Of course, irrational optimism is nothing new to Mr. Ghosn. For example, consider Renault's likely increased stake in AvtoVAZ. As Prof. Craig Pirrong ("Foreign Investors: Listen to Putin's Renault Threat") put it:
Russia’s unilateral decision to pump funds into Avtovaz doesn’t obligate Renault to do the same. If Putin wanted to negotiate an arrangement with the French automaker, he could have done it. To take an action, presumably based on calculations of his/Russia’s self-interest in no way justifies a demand that Renault take similar actions–again based on Putin’s/Russia’s self-interest.
All those listening to or reading Putin’s siren call in his speech about Russia’s “becoming more attentive to investors” should ignore his words, and heed his deeds. The precipitous drop in foreign investment is the main reason for Russia’s appalling economic performance over the past year–one of the worst in the world among major economies, and far worse than its ostensible BRIC peers.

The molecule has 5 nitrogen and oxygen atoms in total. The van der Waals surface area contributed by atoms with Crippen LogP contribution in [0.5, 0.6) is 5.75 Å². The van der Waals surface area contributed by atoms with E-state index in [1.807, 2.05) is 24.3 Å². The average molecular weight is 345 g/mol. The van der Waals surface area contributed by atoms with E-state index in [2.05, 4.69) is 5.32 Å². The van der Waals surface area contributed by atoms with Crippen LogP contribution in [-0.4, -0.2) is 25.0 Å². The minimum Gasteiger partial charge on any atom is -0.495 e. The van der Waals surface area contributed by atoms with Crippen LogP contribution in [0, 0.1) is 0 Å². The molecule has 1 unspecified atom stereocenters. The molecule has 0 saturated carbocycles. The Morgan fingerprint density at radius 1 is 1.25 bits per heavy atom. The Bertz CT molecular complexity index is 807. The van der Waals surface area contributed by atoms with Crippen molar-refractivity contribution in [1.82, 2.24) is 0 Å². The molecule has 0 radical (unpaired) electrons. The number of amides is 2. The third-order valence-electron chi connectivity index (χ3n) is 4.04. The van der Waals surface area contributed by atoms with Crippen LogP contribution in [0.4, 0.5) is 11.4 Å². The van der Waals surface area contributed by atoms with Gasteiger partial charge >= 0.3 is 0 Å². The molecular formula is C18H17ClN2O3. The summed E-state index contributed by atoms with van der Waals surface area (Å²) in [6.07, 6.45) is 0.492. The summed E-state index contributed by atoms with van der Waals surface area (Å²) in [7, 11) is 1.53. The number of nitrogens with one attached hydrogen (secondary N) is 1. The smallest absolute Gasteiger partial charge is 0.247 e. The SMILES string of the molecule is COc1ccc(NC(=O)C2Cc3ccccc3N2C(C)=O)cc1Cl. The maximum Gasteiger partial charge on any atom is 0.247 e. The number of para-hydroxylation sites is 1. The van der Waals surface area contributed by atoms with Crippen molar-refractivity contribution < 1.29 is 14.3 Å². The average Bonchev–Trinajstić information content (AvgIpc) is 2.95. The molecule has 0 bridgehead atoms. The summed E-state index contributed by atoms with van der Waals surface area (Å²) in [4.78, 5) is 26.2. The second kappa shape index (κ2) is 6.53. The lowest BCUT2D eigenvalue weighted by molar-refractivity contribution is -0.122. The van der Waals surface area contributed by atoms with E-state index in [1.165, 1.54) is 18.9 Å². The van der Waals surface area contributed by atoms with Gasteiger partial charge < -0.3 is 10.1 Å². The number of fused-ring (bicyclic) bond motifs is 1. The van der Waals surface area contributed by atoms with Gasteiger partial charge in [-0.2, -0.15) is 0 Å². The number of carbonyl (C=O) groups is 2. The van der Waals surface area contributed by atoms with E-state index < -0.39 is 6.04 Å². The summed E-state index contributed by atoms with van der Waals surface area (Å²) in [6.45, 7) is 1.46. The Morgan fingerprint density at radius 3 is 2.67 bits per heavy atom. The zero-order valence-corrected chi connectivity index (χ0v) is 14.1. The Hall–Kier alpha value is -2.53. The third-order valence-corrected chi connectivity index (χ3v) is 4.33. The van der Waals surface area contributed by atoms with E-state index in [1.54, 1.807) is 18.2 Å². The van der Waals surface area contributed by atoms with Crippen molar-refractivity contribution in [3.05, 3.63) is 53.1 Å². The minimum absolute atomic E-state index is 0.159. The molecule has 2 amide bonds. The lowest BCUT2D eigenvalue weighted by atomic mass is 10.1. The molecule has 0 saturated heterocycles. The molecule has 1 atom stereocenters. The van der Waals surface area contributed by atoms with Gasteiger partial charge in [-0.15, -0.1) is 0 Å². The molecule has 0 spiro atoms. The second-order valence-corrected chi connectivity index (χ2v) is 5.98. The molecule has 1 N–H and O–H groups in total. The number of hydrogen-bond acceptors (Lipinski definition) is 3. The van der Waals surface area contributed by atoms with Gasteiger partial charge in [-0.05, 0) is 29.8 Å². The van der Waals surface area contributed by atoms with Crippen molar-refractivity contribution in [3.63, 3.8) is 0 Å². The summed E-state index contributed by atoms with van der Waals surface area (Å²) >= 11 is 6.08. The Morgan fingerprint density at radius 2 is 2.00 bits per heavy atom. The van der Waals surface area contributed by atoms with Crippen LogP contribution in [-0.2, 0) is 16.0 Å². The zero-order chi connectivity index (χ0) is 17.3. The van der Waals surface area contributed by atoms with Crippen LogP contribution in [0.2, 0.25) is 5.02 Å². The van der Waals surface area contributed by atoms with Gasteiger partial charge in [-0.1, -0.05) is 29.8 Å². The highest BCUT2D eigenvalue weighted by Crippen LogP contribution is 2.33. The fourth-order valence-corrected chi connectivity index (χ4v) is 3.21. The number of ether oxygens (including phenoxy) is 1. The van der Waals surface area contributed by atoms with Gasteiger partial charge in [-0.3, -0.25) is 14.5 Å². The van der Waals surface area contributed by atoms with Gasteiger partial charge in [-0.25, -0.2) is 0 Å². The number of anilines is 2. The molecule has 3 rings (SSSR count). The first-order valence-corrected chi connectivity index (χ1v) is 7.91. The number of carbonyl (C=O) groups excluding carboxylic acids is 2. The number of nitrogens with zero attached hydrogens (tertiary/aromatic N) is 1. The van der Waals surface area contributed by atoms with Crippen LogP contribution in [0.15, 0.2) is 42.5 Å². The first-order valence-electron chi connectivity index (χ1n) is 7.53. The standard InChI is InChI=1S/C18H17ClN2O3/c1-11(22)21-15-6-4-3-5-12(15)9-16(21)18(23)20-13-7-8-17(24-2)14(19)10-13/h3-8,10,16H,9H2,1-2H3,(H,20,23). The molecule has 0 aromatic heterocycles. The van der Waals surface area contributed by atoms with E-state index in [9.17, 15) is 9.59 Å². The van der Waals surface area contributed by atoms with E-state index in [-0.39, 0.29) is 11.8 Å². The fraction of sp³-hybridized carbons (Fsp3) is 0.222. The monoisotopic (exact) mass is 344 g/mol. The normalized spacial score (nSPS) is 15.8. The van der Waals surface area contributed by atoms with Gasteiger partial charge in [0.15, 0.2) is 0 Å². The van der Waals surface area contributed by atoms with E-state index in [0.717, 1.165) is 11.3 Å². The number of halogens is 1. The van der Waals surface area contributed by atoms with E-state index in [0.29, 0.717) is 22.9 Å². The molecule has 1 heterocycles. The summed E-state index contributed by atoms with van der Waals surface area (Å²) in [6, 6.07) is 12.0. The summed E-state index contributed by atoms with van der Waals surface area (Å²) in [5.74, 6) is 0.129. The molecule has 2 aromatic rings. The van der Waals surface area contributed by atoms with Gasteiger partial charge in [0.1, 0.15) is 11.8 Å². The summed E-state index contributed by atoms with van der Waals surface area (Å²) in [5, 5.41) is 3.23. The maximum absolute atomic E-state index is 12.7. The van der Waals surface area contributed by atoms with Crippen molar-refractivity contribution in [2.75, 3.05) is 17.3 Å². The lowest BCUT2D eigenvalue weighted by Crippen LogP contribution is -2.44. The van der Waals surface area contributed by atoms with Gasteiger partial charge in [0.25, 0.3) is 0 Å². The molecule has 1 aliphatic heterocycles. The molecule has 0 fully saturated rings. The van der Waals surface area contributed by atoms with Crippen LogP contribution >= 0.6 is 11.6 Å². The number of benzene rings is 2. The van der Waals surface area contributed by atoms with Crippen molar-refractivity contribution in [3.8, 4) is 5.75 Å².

Until Russia credibly protects property rights, investing there is a very good way to lose.
By now everyone should know who the real Vladimir Putin is. He’s the one that threatens to steal property–and does–not the one who dresses up as Adam Smith.